P#127205 2023-03-16 03:35 ( Edited 2023-03-16 03:38)
P#126993 2023-03-11 20:01 ( Edited 2023-03-11 20:02)
P#124540 2023-01-19 08:33 ( Edited 2023-01-19 08:35)
P#124316 2023-01-14 23:02
P#124280 2023-01-14 07:52 ( Edited 2023-01-14 07:55)
I started a new blog called Jon's Adventures in Academia, and those posts are going to start rolling out on the Firehose soon!
(I mention how the blog is in chronological order. The firehose isn't, but the new blog is.)
In 2006 I ran a little social network called bouquet. I've been bringing it back and having lots of fun.
Here's an idea I don't see often enough: posting that waits a week before publishing. The whole point of social networking, at least the way we currently think about it, is to post a thing and IMMEDIATELY get everyone to see it. But what if you posted stuff for a week and then sent it out as a digest instead?
My bouquet site is for tracking stuff you've been up to. Movies you watched, books you read, projects you worked on, drinks with friends, whatever. I might write 5 things in a single day, which is a bit overwhelming on a timeline. But what if those 5 things a day were held back for 7 days, then you see a 35 item update once a week? That could be pretty nice.
So I think I'm gonna do that. Should be cool.
The good news is I got my Firehose database working.
The bad news is I think I duplicated a bunch of stuff in the RSS feed. Sorry!
Here are some development notes to myself.
The most exciting software that I'm working on is called Firehose. It takes a bunch of my personal RSS feeds and puts them together in one website. A few weeks (months?) ago, it occurred to me that I could save all the entries into a database. How cool would it be to tie your different feeds (Medium, Mastodon, Tumblr, your personal blog, etc) together and then have a copy you could store for yourself? Today, if a website goes out of business, you could lose all your data. But with this plan, you'd have a backup copy. Super cool.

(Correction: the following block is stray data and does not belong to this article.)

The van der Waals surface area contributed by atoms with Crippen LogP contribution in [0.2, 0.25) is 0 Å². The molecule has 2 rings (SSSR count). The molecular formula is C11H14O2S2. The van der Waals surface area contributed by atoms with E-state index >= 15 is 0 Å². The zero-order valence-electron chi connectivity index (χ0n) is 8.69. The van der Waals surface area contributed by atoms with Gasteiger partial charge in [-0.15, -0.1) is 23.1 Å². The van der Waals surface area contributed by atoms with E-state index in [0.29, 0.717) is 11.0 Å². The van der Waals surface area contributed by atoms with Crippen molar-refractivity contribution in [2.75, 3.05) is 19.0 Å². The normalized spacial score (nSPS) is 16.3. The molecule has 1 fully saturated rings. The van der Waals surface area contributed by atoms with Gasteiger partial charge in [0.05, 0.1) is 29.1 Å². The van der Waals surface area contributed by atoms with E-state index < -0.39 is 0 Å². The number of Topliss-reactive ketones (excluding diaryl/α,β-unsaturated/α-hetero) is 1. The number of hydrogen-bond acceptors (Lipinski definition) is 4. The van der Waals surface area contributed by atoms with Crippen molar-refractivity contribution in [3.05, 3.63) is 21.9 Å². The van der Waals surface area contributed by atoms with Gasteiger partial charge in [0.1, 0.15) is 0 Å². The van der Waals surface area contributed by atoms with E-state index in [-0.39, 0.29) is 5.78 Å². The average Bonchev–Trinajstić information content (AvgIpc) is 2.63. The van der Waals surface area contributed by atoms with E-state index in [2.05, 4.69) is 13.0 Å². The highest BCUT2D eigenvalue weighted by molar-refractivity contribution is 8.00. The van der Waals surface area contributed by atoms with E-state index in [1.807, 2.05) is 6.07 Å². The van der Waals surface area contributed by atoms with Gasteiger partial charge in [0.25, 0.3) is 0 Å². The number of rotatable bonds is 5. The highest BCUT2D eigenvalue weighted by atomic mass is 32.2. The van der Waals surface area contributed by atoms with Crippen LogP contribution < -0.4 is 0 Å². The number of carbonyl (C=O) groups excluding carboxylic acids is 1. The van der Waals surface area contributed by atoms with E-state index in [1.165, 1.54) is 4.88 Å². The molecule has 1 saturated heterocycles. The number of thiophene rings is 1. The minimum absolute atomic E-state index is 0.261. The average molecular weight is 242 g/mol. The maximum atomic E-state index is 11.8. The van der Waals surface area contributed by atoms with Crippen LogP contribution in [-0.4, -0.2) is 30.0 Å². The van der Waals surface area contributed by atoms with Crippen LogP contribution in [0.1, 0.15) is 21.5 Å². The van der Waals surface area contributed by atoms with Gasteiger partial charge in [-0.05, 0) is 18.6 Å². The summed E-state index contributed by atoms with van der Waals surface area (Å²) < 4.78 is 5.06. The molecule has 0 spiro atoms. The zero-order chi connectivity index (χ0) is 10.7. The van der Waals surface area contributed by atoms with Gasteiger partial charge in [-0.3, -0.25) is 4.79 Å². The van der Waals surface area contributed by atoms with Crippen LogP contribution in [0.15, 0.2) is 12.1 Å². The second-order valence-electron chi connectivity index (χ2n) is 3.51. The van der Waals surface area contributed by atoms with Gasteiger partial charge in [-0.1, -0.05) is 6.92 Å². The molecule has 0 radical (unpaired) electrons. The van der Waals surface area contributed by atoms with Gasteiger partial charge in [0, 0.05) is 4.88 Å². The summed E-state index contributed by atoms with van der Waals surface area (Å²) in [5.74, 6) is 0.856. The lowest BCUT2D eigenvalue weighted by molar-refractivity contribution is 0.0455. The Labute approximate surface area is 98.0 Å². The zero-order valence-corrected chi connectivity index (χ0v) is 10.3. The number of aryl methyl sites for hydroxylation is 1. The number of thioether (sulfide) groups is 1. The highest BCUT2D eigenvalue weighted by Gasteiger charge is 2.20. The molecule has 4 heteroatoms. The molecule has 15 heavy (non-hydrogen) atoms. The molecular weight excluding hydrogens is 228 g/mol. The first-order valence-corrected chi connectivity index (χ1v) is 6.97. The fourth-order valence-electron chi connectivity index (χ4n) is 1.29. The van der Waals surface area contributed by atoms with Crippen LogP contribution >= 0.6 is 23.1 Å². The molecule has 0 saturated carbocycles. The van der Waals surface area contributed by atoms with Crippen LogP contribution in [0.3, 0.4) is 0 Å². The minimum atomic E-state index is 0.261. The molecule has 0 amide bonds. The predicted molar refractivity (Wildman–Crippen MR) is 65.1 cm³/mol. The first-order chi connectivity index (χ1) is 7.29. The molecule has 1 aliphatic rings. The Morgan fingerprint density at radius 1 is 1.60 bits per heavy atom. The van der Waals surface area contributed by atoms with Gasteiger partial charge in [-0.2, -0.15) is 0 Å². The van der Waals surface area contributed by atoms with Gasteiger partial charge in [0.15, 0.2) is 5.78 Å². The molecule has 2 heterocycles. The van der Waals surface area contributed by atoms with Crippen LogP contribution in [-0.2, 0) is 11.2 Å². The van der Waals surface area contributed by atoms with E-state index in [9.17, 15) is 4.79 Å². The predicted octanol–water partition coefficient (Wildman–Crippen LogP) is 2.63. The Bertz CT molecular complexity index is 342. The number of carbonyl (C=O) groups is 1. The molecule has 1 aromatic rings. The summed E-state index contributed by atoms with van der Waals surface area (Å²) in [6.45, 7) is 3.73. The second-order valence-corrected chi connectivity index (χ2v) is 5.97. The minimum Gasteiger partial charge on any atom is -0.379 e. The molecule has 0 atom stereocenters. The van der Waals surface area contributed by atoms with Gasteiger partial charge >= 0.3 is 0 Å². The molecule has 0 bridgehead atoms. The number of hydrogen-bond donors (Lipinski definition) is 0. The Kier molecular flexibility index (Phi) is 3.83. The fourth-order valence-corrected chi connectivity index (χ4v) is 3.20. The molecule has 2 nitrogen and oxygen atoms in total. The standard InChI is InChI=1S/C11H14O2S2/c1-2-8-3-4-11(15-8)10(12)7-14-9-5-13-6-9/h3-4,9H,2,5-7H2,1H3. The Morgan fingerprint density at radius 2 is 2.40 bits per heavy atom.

So I went through a process of learning how to make databases work. That finally bore fruit last week, which sent me off into a side project of getting a 16 year old social networking site dusted off and working again. Here it is! It's called bouquet.
But sometimes it's good to remember why you're doing things. I didn't learn databases so I could dust off my old social networking site. I learned databases so I could do the Firehose backup idea. So I'm going to stop working on bouquet and focus back on Firehose. Wish me luck!
23 years ago, I learned how to hook up a database to a web app. Me and my multimedia degree had a blast with this simple technology for decades. A website without a database can't really do anything, but with a database it can become something amazing.
It turns out that getting a database running with modern web technology is pretty tough. I've been tinkering with it for two years to limited success. But this weekend I finally figured it out. It was a huge, huge moment. Because now I can get back to doing projects online.
I can't wait.
I think I can make this update brief. My Firehose now has images from a little image-hosting service I wrote a few weeks ago. It's called Picadilly, [sic] isn't that cute?
The longer version is about EXIF data, last modified dates, blah blah blah, but the end result is I finally got it working. And now I am looking forward to sharing more images! Yay!